He wound up selling half of the meat to someone else and we took the other half. I think we wound up with something like 35 kilos of sausages. Becky made several different seasoning fills for them. I think she’s planning on writing about making sausage fill in an upcoming post.

So, that’s our meat situation sorted out for three households (our neighbours with whom we share grazing, Becky’s mum and dad, and us) for the next several months, plus part of the food for a large wedding after party.

8 Responses to “Slaughtering a Heifer”

  1. Bridget says:

    Hi, thanks for sharing this info. We have 5 heifers at the moment and will be getting one slaughtered in a few months. I couldn’t see a post for black pudding from your previous home kill, did I miss it? Look forward to the post about the sausages.
    cheers Bridget

  2. Sonya says:

    Hi Kevin

    Thanks for another great post! I was just telling my family over dinner (sausages from New World) how removed most people are when they sit down to eat their evening meal of steak, chicken or sausages and how it actually arrived on their dinner plate. Their shear ignorance is astonishing.

    Enjoy your delicous meat and sausages!

    From Sonya in Wellington, sunburnt from the day in Eastbourne 🙂

  3. Angelique says:

    as for professions not needing any more business, try midwives… two partners and I are struggling to keep up with our very rural community….expanding!

    Really enjoy your posts

  4. Mike says:

    “I wonder what other occupations are around where the people involved beg you not to send any more customers their way!?”

    My thinking is that anybody involved with producing food is sitting pretty over the next couple of years — no matter where in the world they are.

  5. Mike says:

    Wow, that’s pretty barbaric. Sorry. Just curious, why not kill it yourself?

  6. Kevin says:

    Wow, that’s pretty barbaric. Sorry.

    That’s ok. Reality is hard for some people to handle.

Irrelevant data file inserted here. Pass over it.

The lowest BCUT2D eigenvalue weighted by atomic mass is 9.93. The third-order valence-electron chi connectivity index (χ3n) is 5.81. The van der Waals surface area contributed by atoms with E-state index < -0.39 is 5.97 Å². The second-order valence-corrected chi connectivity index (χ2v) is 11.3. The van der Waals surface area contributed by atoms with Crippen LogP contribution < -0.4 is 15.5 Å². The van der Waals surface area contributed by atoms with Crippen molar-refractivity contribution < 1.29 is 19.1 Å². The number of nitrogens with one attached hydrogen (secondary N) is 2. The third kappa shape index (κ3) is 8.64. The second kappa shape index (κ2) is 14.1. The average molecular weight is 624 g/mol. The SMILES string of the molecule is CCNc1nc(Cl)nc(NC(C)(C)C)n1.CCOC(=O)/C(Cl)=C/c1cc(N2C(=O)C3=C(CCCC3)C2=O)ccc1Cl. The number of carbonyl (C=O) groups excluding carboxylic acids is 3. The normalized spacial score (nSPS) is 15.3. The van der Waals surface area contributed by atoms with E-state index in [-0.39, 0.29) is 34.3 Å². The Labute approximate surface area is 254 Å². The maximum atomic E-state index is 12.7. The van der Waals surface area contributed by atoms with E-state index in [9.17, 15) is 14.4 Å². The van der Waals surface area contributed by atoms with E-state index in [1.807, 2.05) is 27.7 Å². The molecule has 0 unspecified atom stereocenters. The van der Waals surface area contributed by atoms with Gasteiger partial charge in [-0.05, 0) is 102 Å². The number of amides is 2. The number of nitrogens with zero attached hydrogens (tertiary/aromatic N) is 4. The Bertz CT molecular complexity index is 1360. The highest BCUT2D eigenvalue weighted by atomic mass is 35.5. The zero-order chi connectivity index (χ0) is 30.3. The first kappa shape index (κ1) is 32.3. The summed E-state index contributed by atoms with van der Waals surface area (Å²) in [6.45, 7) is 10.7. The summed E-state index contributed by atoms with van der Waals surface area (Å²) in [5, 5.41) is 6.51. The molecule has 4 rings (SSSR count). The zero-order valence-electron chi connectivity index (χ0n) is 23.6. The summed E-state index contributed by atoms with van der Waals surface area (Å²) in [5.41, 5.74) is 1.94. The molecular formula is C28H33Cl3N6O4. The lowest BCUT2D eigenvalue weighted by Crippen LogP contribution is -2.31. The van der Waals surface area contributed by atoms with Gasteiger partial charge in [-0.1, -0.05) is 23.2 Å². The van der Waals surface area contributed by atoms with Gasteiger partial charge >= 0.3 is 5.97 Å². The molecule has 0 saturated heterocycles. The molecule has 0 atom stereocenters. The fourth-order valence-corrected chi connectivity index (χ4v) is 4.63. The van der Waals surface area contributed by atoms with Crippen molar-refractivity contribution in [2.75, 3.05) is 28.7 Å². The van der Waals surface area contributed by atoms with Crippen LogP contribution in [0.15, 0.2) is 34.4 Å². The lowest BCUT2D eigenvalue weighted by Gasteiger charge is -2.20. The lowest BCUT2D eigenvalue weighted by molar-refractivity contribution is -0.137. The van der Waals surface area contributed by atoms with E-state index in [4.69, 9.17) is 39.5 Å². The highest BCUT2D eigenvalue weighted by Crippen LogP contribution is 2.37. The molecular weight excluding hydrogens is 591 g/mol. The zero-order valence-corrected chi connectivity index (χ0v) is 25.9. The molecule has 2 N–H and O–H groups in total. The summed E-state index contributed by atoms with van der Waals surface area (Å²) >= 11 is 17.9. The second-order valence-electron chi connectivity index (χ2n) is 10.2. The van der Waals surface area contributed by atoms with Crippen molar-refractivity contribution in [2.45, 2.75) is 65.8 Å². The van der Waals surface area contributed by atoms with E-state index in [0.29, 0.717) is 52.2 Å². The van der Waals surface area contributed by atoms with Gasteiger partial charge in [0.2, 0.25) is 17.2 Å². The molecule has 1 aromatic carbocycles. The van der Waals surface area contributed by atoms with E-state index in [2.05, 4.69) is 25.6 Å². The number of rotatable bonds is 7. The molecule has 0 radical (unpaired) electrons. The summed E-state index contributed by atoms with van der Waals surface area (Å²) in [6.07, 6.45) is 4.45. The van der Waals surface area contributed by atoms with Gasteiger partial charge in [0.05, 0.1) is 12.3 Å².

Just curious, why not kill it yourself?


    Slaughtering a steer is a big job that requires a lot of skill and equipment to be done properly. A block and tackle or hoist would be necessary to haul the carcass up for skinning and gutting. A meat ax is helpful for splitting the carcass in half. After the killing, skinning and gutting are complete, the meat needs to be transported to the butcher in a sanitary manner.

    Becky and I knew that all of this was far too much for us to handle on our own. We decided to call in a home kill professional to do the job and transfer the meat to our butcher in town.

    Also, I’ve recently learned: licensed butchers aren’t supposed to process homekills unless they have been done by legit homekill operators.

  7. Farmgirl says:

    I really appreciated this post and the comments it generated. It sort of helped me to get over my fear of seeing our cows meet this sort of demise. Last homekill, after seeing this post, I went out to check it all out. I still find myself impressed by the massive pile of guts.
    In response to the chap who suggested that you do it yourself, I think that you are wise to avoid it. We had an employee who insisted on home killing his pig. He did a terrible job of it. Not only did the pig suffer, but he wasted a lot of good meat. We now have a policy that prohibits that sort of thing happening again.
    I keep finding your site on my various google searches. If you guys find yourselves in Golden Bay, e-mail me and we will give you a feed of homegrown veg, beef, homemade sourdough and homebrew beer. I think we’re kindred spirits!
    Laura aka Farmgirl

  8. Rebecca says:

    Hi Laura,
    Thanks for your comment. It’s nice to know that a kindred spirit has found our website. We’d love to visit the Golden Bay area one of these days, so you never know. . . Maybe we’ll meet in person some day. You sound very kind and hospitable. . . and better organised than we are on the beer front! We still have some ginger beer in the garage, but have run out of home brewed beer.
    Best wishes for a happy New Year.